Because he “could not tell a lie,” a gay General Washington would have been obliged to turn himself in. Under current policy, the Continental Congress would have sent him packing back to Mt. Vernon.
Like many gays in today’s military, Washington was irreplaceable. Possessed of an iron will and Vesuvian temper, it’s hard to imagine anyone else holding the ragtag Revolutionary army together. His 1776 crossing of the Delaware to surprise the mercenary Hessians in Trenton was one of the great military strokes in all history.
The Monahans are documenting their travels on Facebook and Twitter, as well as on their own blog, which included a note about their toe-dipping visit to the Pacific Ocean on day one of the walk across the country.
They have been endorsed by Move to Amend, a joint project of more than 50 organizations dedicated to overturning the Citizens United decision. Though the Monahan brothers went to boot camp together in 1964, and Laird served in Vietnam, neither belongs to VFW, Veterans for Peace or any other veterans group.
Two brothers in their late sixties are setting out on a journey they hope will "restore democracy to America." Starting out from San Francisco, Robin and Laird Monahan have begun a 3000-mile hike that will take them across ten states to Washington, DC.
Along the way, the Monahans hope to rally opposition to the controversial U.S. Supreme Court ruling in the case of Citizens United v. FEC. As the Times-Standard pointed out in a short piece on the Monahan brothers, the decision overturned sections of the McCain-Feingold campaign finance law, and ruled that corporations are entitled to some of the same rights as people.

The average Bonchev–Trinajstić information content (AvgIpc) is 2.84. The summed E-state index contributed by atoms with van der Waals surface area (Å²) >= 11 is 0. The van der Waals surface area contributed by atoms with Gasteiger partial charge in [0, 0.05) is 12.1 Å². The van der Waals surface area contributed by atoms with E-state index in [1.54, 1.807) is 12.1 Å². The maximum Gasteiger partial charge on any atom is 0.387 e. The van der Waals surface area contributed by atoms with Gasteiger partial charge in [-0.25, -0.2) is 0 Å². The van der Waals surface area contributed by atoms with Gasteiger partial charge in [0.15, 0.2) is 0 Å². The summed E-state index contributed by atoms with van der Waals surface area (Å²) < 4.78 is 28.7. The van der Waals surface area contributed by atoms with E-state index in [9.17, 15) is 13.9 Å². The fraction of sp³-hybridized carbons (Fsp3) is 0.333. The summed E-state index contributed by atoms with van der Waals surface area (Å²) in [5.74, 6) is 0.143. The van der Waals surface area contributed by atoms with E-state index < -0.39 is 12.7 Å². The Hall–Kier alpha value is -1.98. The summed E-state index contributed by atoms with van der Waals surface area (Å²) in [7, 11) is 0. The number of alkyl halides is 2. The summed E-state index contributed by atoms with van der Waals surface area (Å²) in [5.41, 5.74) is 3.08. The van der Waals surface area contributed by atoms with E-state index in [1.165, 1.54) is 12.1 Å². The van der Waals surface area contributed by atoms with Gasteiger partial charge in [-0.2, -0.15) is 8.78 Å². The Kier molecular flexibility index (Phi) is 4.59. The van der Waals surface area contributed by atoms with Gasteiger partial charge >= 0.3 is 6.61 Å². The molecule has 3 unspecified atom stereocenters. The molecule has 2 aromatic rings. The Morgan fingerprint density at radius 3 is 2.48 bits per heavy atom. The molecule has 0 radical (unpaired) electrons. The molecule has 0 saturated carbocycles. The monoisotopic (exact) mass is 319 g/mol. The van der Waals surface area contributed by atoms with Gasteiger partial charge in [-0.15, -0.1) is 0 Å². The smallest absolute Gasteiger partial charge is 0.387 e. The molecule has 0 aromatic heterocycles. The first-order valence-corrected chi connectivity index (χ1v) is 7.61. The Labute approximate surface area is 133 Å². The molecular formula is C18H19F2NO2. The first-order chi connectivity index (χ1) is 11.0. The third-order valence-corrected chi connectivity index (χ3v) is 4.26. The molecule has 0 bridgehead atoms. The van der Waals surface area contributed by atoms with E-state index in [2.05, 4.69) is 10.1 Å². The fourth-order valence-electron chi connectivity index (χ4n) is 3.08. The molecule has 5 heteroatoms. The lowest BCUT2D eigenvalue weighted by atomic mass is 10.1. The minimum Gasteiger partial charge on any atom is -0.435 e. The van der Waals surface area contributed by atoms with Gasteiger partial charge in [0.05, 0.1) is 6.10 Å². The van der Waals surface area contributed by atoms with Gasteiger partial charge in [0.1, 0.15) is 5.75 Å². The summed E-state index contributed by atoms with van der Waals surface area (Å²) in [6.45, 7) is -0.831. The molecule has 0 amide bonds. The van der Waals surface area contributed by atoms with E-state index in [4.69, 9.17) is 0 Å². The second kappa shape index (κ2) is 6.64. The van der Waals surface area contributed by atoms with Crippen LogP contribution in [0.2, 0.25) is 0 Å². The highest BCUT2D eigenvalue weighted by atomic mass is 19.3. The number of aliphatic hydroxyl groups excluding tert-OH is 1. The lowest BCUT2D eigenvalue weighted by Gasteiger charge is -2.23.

RAW STORY caught up with them on foot outside Sacramento after they were interviewed on Davis Community Television.
"The Citizens United decision was just a hammer blow to me," Laird Monahan told RAW STORY. "Frankly, I was despondent for a couple of days. I just thought the end of my country had come to pass." Read more, listen to Raw Story Exclusive Audio.
Linn Washington Jr.
On the second anniversary of their winning a historic $10-million verdict – the largest ever for a discrimination lawsuit against the Philadelphia Police Department – three men staged a protest outside the city’s federal court house criticizing an unusual roadblock keeping them from receiving the fruits of their justice.